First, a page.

(Kay Johnson and Jill Rosenthal, April 2009) States can use primary care practice-based strategies, service provider linkage strategies, and systems change and cross-system strategies to improve linkages to services for young children. This paper uses a framework that illustrates the various roles that states can play to facilitate and support improved linkages: 1) maximizing the use of personnel; 2) undertaking quality improvement initiatives; 3) supporting data, information and technology; and 4) supporting individualized care plans and cross systems planning.
(Carrie Hanlon, Jill Rosenthal, NASHP/CMWF: June 2011) This report summarizes early findings from the current Assuring Better Child Health and Development (ABCD III) learning collaborative of five states. Arkansas, Illinois, Minnesota, Oklahoma, and Oregon are testing models to strengthen linkages and care coordination between pediatric primary care providers and community-based providers of early intervention, mental health, public health, and early care and education services. The states’ early experiences piloting communication tools, facilitating data sharing, implementing quality improvement processes, and involving families are relevant for efforts to engage multi-sector stakeholders to improve state policy, primary care practice, and population health.
(Mary Henderson, Neva Kaye, NASHP/CMWF: June 2012) How can states help primary care providers (PCPs) and community service providers coordinate care? In NASHP’s third Assuring Better Child Health and Development learning collaborative (ABCD III), five state teams (AR, IL, OK, OR, and MN) have piloted projects to systematize care coordination between PCPs of young children with potential developmental delay and community providers, particularly early intervention services. Drawing on eleven years of ABCD experience, these state teams offer model policies and protocols to implement cross-system care coordination.
(Eileen Bennett, November 2012) This document contains comments from Eileen Bennett, Colorado’s ABCD Coordinator. In this document Ms. Bennett discusses the history of ABCD in the state, as well as results and accomplishments achieved through the project.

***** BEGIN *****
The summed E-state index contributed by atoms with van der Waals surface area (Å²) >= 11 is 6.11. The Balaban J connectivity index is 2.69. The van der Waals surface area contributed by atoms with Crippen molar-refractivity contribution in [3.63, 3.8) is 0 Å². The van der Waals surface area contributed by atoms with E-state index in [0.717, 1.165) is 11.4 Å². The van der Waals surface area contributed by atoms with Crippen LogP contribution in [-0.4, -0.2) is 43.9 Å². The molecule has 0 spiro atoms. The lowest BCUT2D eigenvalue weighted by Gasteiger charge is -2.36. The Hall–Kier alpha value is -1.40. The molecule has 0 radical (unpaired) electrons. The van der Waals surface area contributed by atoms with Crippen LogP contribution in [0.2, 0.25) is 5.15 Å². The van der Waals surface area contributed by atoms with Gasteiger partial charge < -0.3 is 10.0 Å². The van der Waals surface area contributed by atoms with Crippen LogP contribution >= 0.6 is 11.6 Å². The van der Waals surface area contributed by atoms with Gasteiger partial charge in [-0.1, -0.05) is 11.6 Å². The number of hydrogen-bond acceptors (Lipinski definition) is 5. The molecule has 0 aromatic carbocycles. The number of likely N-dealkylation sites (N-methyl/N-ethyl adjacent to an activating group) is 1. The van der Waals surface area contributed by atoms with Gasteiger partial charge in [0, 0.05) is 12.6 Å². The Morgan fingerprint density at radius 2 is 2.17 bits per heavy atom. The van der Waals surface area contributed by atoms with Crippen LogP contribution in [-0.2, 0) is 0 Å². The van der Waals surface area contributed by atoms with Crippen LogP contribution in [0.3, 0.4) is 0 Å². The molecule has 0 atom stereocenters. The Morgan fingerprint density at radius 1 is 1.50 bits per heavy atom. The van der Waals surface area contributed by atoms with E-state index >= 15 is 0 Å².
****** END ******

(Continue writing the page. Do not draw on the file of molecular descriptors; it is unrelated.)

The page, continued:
(Vermont Department For Children and Families, January 2013) This is the referral form developed by Vermont DCF for use with the Children’s Integrated Services Program. The form is used to refer to nursing & family support, early intervention, and early childhood and family mental health services.
(Sonni Vierling, 2013) This document contains comments from Sonni Vierling, Iowa’s 1st Five Healthy Mental Development State Coordinator. In this document Ms. Vierling discusses the history of Iowa’s ABCD II initiative as well as the work done by Iowa’s 1st Five program on these issues since the project ended in 2006.
(Julie Doetsch, 2013) This document contains comments from Julie Doetsch, Manager, Child Health Section, Illinois Department of Healthcare and Family Services. In this document Ms. Doetsch discusses the history of the ABCD II & III initiatives in Illinois. This document also discusses provider training and quality improvement, systems and policy changes, and on-going activities that have taken place in Illinois as a result of ABCD.
“Nilofer Ahsan, Jill Rosenthal (Portland, Maine: National Academy for State Health Policy, May 2010). This State Health Policy Briefing puts forth a three-part framework for engaging parents in supporting healthy child development: parents engaging with: 1) their child, 2) the services and programs they receive, and 3) the larger systems and policies that govern those services. “
University of Iowa, Institute for Public Health Practice, February 2006. This document is a summary of 5 goals participants at the Early Childhood Health Systems Integration conference identified as early childhood health policy priorities within the framework of the Early Childhood Iowa Strategic Plan.
Resources based on North Carolina’s work that continued post-ABCD